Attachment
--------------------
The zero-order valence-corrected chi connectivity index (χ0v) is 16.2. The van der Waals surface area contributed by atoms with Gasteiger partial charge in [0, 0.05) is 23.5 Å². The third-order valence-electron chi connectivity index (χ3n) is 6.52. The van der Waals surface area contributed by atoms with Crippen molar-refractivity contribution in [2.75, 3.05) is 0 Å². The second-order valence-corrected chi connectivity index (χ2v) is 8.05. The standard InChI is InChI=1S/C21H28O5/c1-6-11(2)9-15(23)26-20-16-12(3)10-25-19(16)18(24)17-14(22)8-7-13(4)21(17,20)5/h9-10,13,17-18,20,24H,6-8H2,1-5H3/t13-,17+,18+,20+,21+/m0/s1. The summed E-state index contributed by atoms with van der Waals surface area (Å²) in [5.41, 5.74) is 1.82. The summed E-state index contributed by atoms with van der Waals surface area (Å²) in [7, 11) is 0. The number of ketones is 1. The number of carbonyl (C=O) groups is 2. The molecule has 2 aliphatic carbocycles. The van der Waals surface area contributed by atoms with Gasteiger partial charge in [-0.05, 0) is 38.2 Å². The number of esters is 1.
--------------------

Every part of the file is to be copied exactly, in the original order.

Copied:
The zero-order valence-corrected chi connectivity index (χ0v) is 16.2. The van der Waals surface area contributed by atoms with Gasteiger partial charge in [0, 0.05) is 23.5 Å². The third-order valence-electron chi connectivity index (χ3n) is 6.52. The van der Waals surface area contributed by atoms with Crippen molar-refractivity contribution in [2.75, 3.05) is 0 Å². The second-order valence-corrected chi connectivity index (χ2v) is 8.05. The standard InChI is InChI=1S/C21H28O5/c1-6-11(2)9-15(23)26-20-16-12(3)10-25-19(16)18(24)17-14(22)8-7-13(4)21(17,20)5/h9-10,13,17-18,20,24H,6-8H2,1-5H3/t13-,17+,18+,20+,21+/m0/s1. The summed E-state index contributed by atoms with van der Waals surface area (Å²) in [5.41, 5.74) is 1.82. The summed E-state index contributed by atoms with van der Waals surface area (Å²) in [7, 11) is 0. The number of ketones is 1. The number of carbonyl (C=O) groups is 2. The molecule has 2 aliphatic carbocycles. The van der Waals surface area contributed by atoms with Gasteiger partial charge in [-0.05, 0) is 38.2 Å². The number of esters is 1.